• Controls general working conditions

 











Additional guidelines to cover in any contingent labor contract might include:

  • Contingent workers cannot act as supervisors who approve contract worker time and expense.
  • No contingent worker can participate in client-sponsored employee programs.
  • No contingent worker can be issued a client credit card or business card with the client logo.
  • Any company announcements or directives that affect contingent workers should be communicated to this population separately from employed staff.
  • Contingent workers should report anticipated late arrivals and absences to the staffing agency, who should, in turn, inform the client supervisor.
  • Any reimbursable expenses should be paid to the staffing agency, never directly to contingent workers.

Ensuring Competitive Advantage Rather than Compliance Risk

Keeping all of this straight is a chore when you deal with a single staffing agency or independent contractor. The opportunity for miscues is huge when you partner with multiple staffing agencies and independent contractors, and with many contingent workers reporting to client supervisors in different areas of the business—all of whom must not only know the rules of engagement but how to apply them appropriately in the everyday workplace. The need to mitigate this potential risk is one of the most compelling reasons that so many businesses partner with a managed service provider (MSP). When an MSP manages your contingent workforce program, rules are clearly and comprehensively communicated and compliance tracked, so that your use of contingent labor creates competitive advantage rather than compliance risk.

Still Have Questions?

Contact Bartech to learn more about contractor risk mitigation, or to explore whether an MSP is right for your organization.

When You Look for Quality Talent, Discounts Don’t Apply

by: Karen Gonzalez , Senior VP of Global Sales
Cost_Management

Talent (or the lack thereof) is cited at or near the top of almost every list of current business challenges. Whether it is termed a skills gap, a war on talent or a constricted supply chain, it all points to a severe shortage of the human capital that powers commerce. When you have positions to fill, you need to find individuals with the skills, experience, character and motivation to match your requirements. Quality is critical. Speed is a bonus. Low cost is likely wishful thinking. In fact, focusing solely on standard talent acquisition metrics, such as bill rate or cost of hire, may turn out to be a costly mistake in the long run.

Can Cost Be Ignored?

Absolutely not. Cost continues to be a driving force behind contingent workforce management programs. In fact, in the latest Staffing Industry Analyst (SIA) Buyers Survey, employers cited reducing and controlling costs as the second highest MSP program priority (behind improving internal customer service). What is important to understand is that there are lots of ways that your MSP partner can help you save money, beyond the basics of rate rationalization, process streamlining, program standards, etc. Selecting a staffing supplier based on the lowest pay and bill rates or focusing solely on cost of hire are not necessarily the only or the best solutions to cost control, especially in a market where skills gaps continue to widen and business leaders repeatedly cite the shortage of talent as a critical deterrent to growth. A more sensible approach is to consider the total cost of hire, focusing on quality, value and return on investment.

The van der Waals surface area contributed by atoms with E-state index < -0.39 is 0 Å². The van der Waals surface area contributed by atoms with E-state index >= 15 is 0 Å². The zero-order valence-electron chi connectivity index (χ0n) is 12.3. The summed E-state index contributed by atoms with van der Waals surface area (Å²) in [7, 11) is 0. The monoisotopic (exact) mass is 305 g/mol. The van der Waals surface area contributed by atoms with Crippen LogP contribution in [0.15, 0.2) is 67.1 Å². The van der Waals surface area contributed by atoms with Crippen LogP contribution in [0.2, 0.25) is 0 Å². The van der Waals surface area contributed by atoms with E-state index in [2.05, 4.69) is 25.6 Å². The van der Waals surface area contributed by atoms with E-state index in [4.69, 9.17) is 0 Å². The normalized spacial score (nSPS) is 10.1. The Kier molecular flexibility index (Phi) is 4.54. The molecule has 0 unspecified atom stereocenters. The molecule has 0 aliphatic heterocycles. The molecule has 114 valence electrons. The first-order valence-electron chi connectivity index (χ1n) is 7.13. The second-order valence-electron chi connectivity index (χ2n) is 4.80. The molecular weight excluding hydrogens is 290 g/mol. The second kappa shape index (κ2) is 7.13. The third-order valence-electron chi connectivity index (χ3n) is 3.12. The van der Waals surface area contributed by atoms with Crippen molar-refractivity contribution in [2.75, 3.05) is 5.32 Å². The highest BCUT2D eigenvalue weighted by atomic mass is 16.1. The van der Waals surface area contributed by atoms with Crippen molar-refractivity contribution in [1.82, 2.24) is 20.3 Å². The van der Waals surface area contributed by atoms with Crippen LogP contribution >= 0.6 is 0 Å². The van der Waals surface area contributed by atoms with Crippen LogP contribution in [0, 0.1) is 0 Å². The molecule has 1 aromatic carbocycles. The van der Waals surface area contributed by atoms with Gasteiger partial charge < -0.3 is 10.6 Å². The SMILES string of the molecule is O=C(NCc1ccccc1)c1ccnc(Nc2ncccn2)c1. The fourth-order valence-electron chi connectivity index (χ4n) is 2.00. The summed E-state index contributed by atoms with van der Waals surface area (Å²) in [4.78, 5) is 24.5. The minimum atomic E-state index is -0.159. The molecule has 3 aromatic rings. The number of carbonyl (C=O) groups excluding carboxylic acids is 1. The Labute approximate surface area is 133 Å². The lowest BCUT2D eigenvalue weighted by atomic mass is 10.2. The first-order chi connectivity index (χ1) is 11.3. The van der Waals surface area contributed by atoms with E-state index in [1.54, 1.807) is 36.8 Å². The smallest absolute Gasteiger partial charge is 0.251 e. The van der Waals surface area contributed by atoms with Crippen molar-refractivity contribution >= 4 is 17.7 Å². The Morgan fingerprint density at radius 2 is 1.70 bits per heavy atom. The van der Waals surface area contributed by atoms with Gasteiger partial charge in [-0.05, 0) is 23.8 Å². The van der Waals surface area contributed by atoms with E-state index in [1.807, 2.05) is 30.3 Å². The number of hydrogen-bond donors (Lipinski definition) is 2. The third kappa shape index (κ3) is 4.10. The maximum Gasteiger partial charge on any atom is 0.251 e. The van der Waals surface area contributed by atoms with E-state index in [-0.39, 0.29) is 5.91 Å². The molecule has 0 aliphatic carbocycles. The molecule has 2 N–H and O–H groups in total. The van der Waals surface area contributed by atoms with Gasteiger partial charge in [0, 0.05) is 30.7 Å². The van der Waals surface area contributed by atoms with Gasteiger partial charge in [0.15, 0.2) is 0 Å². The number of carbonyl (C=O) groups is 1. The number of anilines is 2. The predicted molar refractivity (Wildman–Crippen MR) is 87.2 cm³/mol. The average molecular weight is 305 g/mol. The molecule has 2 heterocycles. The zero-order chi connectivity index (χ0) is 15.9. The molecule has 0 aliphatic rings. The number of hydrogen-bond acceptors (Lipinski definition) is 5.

A Closer Look at Total Cost of Hire

While securing contingent labor does not carry the typical tax and benefit burdens of a direct hire, there are still downstream economic impacts from making the right hire. The highest-quality candidates, most closely matched to your staffing requirements, will potentially deliver greater engagement, higher productivity, better performance and lower turnover (i.e., higher assignment completion). They will ease into your workplace with the least disruption to the rest of your staff and will quickly contribute to advancing your goals. Poor matches, whether defined by skills, experience or cultural affinity, can have the opposite impact. They can negatively impact your ability to execute plans, delay project completion, damage employee morale and require additional supervisory focus. The bottom line is that decisions based on initial price alone can increase other direct and indirect operating costs.

A Case in Point

Bartech developed an innovative total cost of ownership model for one client that captured $12.5 million in hard savings for in-scope spend. Bartech applied its rate management methodology, which employs a proprietary bill rate calculator as part of a competitive bid process. This calculator captures the costs of wages, employment and supplier overhead, providing full visibility into the bill rate. It also applies a benchmarked and acceptable multiplier for selling, general and administrative expenses and profit. We used this tool to establish a gain-share value proposition, generating client savings equal to 8% of spend for skill areas within the bid network in year five of our MSP engagement.

Conclusion

The talent acquisition process incorporates a number of levers that can be adjusted to reduce the overall cost of hire without excluding the market’s best candidates. Your MSP partner can help you explore innovative ways to save money without negatively impacting the ability of the suppliers in your network to secure the talent you need in a tight labor market.